World Cancer Day, led by the Union for International Cancer Control (UICC), is an international day earmarked for raising awareness about cancer with messages wrapped around cancer prevention, detection, and treatment. This global event holds 4th February of every year.
The principal aim of World Cancer Day is to significantly reduce illness and death caused by cancer while also providing an even platform and opportunity to rally the international community to end the injustice of preventable suffering from cancer. Hundreds of cancer-related deaths can be easily prevented if adequate measures and support are provided by concerned government parastatals. Raising awareness each via social education can help push this menace to the forefront of governments and individuals across the world to take action against the disease. Put simply, cancer is one of the world’s leading killers.
According to a publication on PubMed (https://www.ncbi.nlm.nih.gov/pubmed/21796634), Some 100 000 new cases of cancer occur every year In Nigeria, with high case fatality ratio. With approximately 20% of the population of Africa and slightly more than half the population of West Africa, Nigeria contributed 15% to the estimated 681,000 new cases of cancer that occurred in Africa in 2008. Similar to the situation in the rest of the developing world, a significant proportion of the increase in the incidence of cancer in Nigeria is due to increasing life expectancy, reduced risk of death from infectious diseases, increasing prevalence of smoking, physical inactivity, obesity as well as changing dietary and lifestyle patterns. A WHO report in 2018 revealed that cancer killed 41,000 people in Nigeria. (https://www.premiumtimesng.com/health/309867-cancer-killed-41000-people-in-nigeria-in-2018-who.html)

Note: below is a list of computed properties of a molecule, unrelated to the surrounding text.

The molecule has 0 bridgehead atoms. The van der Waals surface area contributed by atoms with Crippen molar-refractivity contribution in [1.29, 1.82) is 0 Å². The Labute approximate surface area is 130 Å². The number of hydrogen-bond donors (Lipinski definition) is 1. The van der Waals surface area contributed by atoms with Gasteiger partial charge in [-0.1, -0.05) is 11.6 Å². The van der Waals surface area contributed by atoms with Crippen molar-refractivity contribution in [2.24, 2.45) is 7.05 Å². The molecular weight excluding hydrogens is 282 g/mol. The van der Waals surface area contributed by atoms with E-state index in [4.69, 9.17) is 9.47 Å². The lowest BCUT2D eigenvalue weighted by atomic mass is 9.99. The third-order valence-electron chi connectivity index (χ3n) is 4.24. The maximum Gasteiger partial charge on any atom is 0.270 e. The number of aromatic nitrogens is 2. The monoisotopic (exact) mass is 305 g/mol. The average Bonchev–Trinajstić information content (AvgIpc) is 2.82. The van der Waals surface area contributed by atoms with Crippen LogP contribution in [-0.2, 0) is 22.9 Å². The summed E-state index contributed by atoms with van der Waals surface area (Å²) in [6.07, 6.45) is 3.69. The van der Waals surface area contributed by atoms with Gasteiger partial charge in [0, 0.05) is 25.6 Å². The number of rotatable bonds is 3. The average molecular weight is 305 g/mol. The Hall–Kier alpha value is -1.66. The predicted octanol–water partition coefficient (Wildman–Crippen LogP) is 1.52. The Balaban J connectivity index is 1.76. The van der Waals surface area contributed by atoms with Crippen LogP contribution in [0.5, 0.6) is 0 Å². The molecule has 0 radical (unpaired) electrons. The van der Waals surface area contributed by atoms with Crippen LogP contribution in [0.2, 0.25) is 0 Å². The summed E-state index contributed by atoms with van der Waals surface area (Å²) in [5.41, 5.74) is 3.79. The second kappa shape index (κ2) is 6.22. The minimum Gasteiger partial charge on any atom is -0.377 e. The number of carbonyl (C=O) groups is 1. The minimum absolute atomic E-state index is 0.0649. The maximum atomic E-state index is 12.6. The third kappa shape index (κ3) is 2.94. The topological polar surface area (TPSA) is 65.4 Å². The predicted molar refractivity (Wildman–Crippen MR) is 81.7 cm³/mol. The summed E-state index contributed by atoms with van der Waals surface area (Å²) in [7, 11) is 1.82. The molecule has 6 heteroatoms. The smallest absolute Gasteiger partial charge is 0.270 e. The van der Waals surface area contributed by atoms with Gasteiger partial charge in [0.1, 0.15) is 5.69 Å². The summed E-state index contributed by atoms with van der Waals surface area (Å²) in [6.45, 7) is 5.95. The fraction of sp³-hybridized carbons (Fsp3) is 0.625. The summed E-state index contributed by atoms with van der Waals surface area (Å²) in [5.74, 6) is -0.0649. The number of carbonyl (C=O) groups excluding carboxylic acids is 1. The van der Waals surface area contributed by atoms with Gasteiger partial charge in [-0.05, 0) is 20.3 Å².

Cancer prevalence in Nigeria is not only affecting adults. There has been a recent increase in the number of children suffering from cancer-related diseases. According to a report by NCBI on Cancer Incidence in Nigeria (https://www.ncbi.nlm.nih.gov/pmc/articles/PMC3438369/) which captured about 100,000 cancer cases at the turn of the last decade, 4% of recorded all invasive cancer cases were found in children between the age 0 -14 across two Population-Based Cancer Registry centres.
The Union for International Cancer Control (UICC) recently mentioned that this year alone, nearly 9.6 million people will die of cancer, and left unchecked, the number of deaths will increase to 13.2 million per year by 2030. Many of these deaths can be avoided with increased governmental support and funding for prevention, detection and treatment programmes. Unless urgent action is taken to raise awareness about cancer and develop practical strategies to address the disease, millions of people will continue to die (https://www.uicc.org/what-we-do/convening/world-cancer-day/why-world-cancer-day-matters)
This year, TNCI joins millions across the world in the fight against cancer to show support, raise a collective voice, and implore concerned agencies in Nigeria to take necessary action.
‘I Am and I Will’ is the theme of World Cancer Day 2020; an empowering call for personal commitment to reduce the growing impact of cancer which TNCI is proud to support.